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5 Tips on How to Sleep Through the Night

March 03, 2020

Many people struggle with insomnia from time to time. An occasional restless night usually isn’t cause for concern. But if you often find it hard to sleep at night, it’s time to take steps to improve your sleep quality.

Lack of sleep can trigger serious health problems, including depression and weight gain. Some sleep disorders are even associated with a higher risk of heart disease and stroke. Fortunately, improving your sleep quality can protect your heart health. The following tips on how to sleep through the night will help you feel well-rested. This in turn allows you to stay active and make choices that safeguard your health.

1. Sleep Quantity vs. Quality

You already know that it’s important to get enough sleep. But you might need more sleep than you realize. Adults generally need seven to nine hours of sleep each night, and some may require more. If you’re only sleeping for a few hours a night, you’re at risk for sleep deprivation.

But your sleep quantity doesn’t provide the full picture. You might feel groggy or tired after a full night’s sleep. Daytime grogginess can be a sign of poor sleep quality. If you want to protect your health, you can’t afford to overlook these symptoms. Good sleep quality is an essential part of the wellness puzzle, so you’ll want to learn how to sleep better at night naturally.

2. The Importance of Sleep Quality

According to experts, good sleep quality means:

  • Falling asleep within 30 minutes
  • Waking no more than once at night
  • Returning to sleep within 20 minutes

The best way to tell whether you’re getting good-quality sleep? Consider how you feel the next day. If you feel rested and energized, you’re probably getting enough good-quality sleep. But if you often feel run down and exhausted, even after eight hours of sleep, you might have a sleep disorder.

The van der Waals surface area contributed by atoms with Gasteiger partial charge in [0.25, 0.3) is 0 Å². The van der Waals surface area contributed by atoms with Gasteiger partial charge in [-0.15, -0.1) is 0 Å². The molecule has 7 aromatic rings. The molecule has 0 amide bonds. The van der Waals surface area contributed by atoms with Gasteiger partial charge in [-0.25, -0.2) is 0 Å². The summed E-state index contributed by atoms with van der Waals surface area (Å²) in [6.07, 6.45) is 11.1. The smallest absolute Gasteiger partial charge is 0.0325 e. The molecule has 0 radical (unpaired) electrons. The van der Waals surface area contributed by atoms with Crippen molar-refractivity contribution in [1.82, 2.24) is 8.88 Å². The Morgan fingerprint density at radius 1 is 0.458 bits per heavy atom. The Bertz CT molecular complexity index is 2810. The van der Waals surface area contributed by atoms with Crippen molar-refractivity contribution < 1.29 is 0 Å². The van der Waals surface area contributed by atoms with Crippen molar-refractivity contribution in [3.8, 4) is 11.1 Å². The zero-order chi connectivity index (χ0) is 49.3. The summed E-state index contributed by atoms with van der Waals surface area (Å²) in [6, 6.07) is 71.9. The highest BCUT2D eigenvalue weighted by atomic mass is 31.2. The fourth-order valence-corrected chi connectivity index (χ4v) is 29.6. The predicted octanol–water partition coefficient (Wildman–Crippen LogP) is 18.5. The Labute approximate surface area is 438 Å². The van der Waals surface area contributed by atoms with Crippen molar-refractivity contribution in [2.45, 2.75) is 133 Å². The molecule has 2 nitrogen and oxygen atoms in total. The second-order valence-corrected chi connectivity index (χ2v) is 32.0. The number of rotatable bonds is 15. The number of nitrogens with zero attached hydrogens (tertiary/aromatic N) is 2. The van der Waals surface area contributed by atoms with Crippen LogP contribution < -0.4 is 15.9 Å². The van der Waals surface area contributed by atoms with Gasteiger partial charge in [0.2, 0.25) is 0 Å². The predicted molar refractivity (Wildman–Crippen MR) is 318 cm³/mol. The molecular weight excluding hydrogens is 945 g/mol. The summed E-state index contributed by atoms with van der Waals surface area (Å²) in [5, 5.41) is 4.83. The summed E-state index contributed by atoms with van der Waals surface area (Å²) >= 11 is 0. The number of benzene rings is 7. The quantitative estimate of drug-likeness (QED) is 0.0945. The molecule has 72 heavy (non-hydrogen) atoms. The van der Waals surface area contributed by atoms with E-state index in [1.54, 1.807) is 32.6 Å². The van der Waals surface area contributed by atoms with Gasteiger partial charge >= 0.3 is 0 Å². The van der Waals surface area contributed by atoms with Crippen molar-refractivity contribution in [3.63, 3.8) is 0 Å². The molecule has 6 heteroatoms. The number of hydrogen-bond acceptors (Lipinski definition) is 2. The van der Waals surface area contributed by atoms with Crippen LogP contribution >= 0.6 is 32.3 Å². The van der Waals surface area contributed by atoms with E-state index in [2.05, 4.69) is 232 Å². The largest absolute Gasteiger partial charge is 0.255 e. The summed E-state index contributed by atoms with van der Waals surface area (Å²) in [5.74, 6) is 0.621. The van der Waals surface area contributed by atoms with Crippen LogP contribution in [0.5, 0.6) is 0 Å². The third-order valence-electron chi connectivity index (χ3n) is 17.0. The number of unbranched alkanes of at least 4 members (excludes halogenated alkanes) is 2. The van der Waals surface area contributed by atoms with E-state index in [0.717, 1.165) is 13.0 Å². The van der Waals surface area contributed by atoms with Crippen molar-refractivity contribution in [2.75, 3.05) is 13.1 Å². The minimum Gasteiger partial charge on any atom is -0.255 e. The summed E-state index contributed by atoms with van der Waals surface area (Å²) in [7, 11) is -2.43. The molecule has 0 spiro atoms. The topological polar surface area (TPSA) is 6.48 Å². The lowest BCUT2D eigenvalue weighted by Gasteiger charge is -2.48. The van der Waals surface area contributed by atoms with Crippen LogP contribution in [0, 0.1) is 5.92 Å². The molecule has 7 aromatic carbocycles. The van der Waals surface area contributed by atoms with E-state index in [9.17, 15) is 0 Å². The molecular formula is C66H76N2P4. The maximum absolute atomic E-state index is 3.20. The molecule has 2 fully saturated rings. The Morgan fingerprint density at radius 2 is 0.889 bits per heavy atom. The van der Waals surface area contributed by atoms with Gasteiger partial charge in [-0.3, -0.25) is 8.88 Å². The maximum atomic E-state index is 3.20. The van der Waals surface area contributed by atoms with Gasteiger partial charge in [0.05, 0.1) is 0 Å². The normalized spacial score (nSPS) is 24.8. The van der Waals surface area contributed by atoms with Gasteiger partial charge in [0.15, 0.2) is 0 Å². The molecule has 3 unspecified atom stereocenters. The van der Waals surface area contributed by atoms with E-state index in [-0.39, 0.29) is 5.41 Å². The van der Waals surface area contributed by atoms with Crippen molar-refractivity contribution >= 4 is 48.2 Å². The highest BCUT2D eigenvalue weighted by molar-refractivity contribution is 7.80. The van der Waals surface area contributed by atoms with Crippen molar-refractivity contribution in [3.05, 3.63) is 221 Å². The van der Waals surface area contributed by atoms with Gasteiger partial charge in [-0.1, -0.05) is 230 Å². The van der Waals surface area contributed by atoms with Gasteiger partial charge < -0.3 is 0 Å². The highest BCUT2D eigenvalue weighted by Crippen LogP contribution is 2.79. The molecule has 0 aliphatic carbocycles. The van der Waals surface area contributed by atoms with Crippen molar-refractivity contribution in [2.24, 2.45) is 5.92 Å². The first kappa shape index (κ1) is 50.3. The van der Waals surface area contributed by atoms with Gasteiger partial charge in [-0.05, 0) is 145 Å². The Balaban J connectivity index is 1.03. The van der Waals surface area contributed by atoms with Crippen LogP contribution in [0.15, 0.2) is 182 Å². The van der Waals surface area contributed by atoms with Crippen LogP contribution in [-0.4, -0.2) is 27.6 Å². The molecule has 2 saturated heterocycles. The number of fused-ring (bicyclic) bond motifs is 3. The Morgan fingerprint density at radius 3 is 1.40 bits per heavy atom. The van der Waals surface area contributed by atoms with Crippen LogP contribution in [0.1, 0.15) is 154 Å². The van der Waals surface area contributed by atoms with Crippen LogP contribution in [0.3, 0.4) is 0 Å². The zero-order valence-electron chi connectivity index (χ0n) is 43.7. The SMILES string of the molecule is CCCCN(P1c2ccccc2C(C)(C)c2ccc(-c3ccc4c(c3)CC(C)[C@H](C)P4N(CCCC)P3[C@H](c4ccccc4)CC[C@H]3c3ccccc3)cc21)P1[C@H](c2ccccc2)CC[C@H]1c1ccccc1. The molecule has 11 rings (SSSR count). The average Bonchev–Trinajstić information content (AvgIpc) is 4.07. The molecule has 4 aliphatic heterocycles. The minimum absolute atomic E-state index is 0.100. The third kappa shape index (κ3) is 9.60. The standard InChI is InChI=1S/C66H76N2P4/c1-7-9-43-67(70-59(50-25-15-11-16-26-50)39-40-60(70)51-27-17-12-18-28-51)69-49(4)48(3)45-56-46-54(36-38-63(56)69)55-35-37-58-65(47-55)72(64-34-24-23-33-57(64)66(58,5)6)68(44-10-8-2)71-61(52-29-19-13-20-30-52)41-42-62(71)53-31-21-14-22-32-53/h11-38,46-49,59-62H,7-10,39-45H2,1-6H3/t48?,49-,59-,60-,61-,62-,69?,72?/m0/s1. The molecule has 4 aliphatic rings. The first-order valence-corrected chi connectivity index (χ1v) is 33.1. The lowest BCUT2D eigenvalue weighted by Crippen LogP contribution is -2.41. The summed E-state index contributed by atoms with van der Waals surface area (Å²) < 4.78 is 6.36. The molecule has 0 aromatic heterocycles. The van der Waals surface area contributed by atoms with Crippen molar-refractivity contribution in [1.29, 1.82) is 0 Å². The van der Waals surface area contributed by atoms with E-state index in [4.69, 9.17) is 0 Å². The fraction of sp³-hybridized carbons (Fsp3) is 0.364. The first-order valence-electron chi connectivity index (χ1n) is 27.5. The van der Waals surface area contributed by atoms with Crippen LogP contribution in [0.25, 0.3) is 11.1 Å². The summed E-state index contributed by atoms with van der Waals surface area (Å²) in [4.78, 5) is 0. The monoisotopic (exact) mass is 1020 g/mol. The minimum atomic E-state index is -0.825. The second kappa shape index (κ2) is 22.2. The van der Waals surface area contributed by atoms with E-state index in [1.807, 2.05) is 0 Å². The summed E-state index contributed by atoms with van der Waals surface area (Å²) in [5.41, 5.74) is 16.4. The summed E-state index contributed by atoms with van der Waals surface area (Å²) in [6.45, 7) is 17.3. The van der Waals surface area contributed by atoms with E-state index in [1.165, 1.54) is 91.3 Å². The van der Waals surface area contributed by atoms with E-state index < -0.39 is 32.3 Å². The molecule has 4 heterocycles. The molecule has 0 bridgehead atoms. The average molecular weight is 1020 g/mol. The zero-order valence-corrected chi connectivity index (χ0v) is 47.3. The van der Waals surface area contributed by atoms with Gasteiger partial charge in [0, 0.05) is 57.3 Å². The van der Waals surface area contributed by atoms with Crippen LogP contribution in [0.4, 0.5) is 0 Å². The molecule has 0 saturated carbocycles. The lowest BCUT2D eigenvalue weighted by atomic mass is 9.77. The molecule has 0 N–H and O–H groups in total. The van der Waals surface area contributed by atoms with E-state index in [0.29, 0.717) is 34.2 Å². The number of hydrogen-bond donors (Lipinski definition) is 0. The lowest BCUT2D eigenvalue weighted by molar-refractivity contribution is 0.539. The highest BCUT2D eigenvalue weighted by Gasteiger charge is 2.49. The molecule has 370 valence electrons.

Poor-quality sleep can harm your physical and mental health. Sleeplessness is linked to poor health choices, including smoking and an unhealthy diet. People who struggle with sleep disorders are also at risk for weight gain, hormonal imbalances, and reduced brain function.

Fortunately, most people can improve their sleep cycle through a few simple changes that can help you sleep through the night. Sleep hygiene is the practice and habits that enhance your sleep quality. Boosting your sleep hygiene can help you feel rested during the day and sleep soundly at night.

3. How to Practice Good Sleep Hygiene

To learn how to sleep better at night naturally, check out the following tips to learn how to practice good sleep hygiene.

Limit Daytime Naps

If you don’t sleep well at night, a nap can seem tempting. But daytime napping can disrupt your sleep cycle. Long naps make it harder to fall asleep that night. Experts recommend limiting daytime naps to 20-30 minutes. Sleeping for much longer can delay your nighttime sleep cycle and leave you groggy the next day.

Exercise Regularly

Aerobic exercise improves sleep quality and helps to regulate your sleep cycle. Walking, cycling, and swimming are excellent choices for most people. High-impact exercises like running are another option. But avoid vigorous exercises before bed. Evening workouts can keep you awake long past your bedtime.